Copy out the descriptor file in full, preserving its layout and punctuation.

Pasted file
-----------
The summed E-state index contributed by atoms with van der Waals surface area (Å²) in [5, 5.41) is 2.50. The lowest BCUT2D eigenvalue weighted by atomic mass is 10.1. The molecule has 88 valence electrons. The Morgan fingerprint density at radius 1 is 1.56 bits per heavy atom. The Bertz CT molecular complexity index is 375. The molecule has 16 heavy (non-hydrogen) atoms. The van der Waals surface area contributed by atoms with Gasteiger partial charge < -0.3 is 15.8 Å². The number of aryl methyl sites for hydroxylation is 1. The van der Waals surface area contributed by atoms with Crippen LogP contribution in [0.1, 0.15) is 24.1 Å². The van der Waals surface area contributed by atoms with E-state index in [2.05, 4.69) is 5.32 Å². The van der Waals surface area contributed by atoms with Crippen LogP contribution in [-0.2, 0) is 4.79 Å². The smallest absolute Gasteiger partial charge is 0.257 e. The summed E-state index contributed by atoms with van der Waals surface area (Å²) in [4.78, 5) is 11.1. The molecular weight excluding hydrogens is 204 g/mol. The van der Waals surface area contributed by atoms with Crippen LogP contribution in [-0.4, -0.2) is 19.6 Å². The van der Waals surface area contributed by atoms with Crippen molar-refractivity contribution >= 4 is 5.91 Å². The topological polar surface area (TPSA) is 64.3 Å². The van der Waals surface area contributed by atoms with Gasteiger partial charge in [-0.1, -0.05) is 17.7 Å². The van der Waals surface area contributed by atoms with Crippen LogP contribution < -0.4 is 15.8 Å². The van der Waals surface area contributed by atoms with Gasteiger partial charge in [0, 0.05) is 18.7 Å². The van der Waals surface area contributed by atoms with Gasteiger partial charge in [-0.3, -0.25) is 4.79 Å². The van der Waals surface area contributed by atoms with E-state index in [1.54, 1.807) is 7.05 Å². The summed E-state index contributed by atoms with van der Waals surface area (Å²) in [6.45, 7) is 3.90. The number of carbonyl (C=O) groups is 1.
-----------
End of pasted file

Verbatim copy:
The summed E-state index contributed by atoms with van der Waals surface area (Å²) in [5, 5.41) is 2.50. The lowest BCUT2D eigenvalue weighted by atomic mass is 10.1. The molecule has 88 valence electrons. The Morgan fingerprint density at radius 1 is 1.56 bits per heavy atom. The Bertz CT molecular complexity index is 375. The molecule has 16 heavy (non-hydrogen) atoms. The van der Waals surface area contributed by atoms with Gasteiger partial charge < -0.3 is 15.8 Å². The number of aryl methyl sites for hydroxylation is 1. The van der Waals surface area contributed by atoms with Crippen LogP contribution in [0.1, 0.15) is 24.1 Å². The van der Waals surface area contributed by atoms with E-state index in [2.05, 4.69) is 5.32 Å². The van der Waals surface area contributed by atoms with Crippen LogP contribution in [-0.2, 0) is 4.79 Å². The smallest absolute Gasteiger partial charge is 0.257 e. The summed E-state index contributed by atoms with van der Waals surface area (Å²) in [4.78, 5) is 11.1. The molecular weight excluding hydrogens is 204 g/mol. The van der Waals surface area contributed by atoms with Crippen LogP contribution in [-0.4, -0.2) is 19.6 Å². The van der Waals surface area contributed by atoms with Crippen molar-refractivity contribution >= 4 is 5.91 Å². The topological polar surface area (TPSA) is 64.3 Å². The van der Waals surface area contributed by atoms with Gasteiger partial charge in [-0.1, -0.05) is 17.7 Å². The van der Waals surface area contributed by atoms with Crippen LogP contribution < -0.4 is 15.8 Å². The van der Waals surface area contributed by atoms with Gasteiger partial charge in [0, 0.05) is 18.7 Å². The van der Waals surface area contributed by atoms with Gasteiger partial charge in [-0.3, -0.25) is 4.79 Å². The van der Waals surface area contributed by atoms with E-state index in [1.54, 1.807) is 7.05 Å². The summed E-state index contributed by atoms with van der Waals surface area (Å²) in [6.45, 7) is 3.90. The number of carbonyl (C=O) groups is 1.